The zen of bullet journaling
‘BuJo’ helped Amanda Hammond turn time management into an enjoyable hobby.
Did you know that studies have shown disorganization leads to stress? I bet even without having done a lit search on the topic you know from experience that it’s true. I know I have. In fact, as a first- and second-year PharmD candidate, it seemed nearly impossible to avoid the anxiety that came along with time whizzing by, out of my control—and with my efforts to catch up falling flat. I heard it again and again from faculty and mentors alike: “Stay organized and manage your time.” But that’s easier said than done.
I hit a low point when by the fall semester of my second year, I arrived late to class when a guest speaker was presenting, e-mailed a meeting agenda to the wrong advisor, and even accidentally studied the completely wrong content for two separate quizzes. I felt a long way from my undergraduate career, where balance seemed so much easier. After some thought, the difference between then and now became clear—time. Not less time, not even mismanaged time, but unaccounted-for time. The hidden hours spent on Netflix, the minutes here and there texting friends, endless time lost because when my cat sits on my lap, I am powerless to get up. I realized I was using so much time that I wasn’t keeping track of. My undergraduate program, where exams were a little bit easier and life was a little less demanding, had never challenged me to be truly intentional about how I spent my time. It was clear I needed to start trying.
And that start came in the form of an analog system known as “BuJo.”
Part planner, part personal journal
On the recommendation of a friend, I started bullet journaling. For those who aren’t familiar with the bullet journal system, it’s a method of organization centered around a notebook. This notebook, one that you personally design page by page, is somewhere between planner and personal journal. In my opinion, it combines some of the best elements of both. A bullet journal can contain daily plans, your month at a glance, poems, doodles, to-do lists, and notes, all on the same few pages and in any order you decide. Basically, it’s equal parts schedule, diary, and zen all in one.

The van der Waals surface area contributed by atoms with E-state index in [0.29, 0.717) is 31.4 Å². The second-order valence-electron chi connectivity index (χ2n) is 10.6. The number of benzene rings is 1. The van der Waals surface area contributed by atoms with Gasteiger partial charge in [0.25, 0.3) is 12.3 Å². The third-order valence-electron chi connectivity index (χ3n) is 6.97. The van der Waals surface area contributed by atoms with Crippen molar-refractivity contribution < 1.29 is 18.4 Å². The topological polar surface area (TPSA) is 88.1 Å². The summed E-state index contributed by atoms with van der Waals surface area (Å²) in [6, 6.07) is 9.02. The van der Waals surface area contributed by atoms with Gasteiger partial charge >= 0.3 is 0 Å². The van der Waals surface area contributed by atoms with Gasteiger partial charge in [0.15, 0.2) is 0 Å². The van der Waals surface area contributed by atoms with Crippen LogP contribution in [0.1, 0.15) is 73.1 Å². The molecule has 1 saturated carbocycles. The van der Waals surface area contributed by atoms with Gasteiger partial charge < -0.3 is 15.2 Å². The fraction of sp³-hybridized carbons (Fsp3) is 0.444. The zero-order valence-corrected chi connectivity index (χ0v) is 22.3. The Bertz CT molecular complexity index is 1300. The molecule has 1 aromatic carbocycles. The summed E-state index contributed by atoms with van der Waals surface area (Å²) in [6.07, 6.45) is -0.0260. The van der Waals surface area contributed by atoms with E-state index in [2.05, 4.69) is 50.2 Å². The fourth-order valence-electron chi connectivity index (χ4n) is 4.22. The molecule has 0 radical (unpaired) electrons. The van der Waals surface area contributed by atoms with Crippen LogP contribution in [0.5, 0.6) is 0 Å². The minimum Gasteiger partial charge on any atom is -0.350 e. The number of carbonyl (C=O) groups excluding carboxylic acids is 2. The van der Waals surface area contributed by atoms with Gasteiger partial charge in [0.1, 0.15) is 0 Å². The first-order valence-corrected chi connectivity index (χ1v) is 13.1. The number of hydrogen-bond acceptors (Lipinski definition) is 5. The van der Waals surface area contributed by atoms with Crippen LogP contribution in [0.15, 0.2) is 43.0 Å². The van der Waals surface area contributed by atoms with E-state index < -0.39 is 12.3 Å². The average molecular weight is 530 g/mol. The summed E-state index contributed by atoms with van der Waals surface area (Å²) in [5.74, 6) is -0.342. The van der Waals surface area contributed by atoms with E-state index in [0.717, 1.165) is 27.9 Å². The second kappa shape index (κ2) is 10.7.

Where’s the zen you ask? It’s in the creation. Constructing a planner page by page, and often all by hand, can seem really intimidating, but to me that’s what made it work. By taking time every few days to create pages in my bullet journal, I was able to turn time management into an enjoyable hobby—something looked forward to. By including elements of creative expression, self-reflection, and fun into how I stayed organized, it was easy to make it a regular part of my routine. With a little time for organization built into my day, it was easier to catch up and stay on top of my responsibilities and of course, ensure I got quality cat time daily.
Now I am a huge fan of bullet journaling and there’s so much more to it than I could fit into this article. I think it’s important to mention that bullet journaling wasn’t the first, or second, or third method I tried. So, if you take only one message from my story, then walk away with this: try to find some small way authentic to your interests to make planning your time a little more fun. Once you do that, you will realize that time doesn’t fly by you unless you let it.
Amanda Hammond is a final-year PharmD candidate at the Mercer University College of Pharmacy and a member of the 2019–20 APhA–ASP Member Engagement Standing Committee.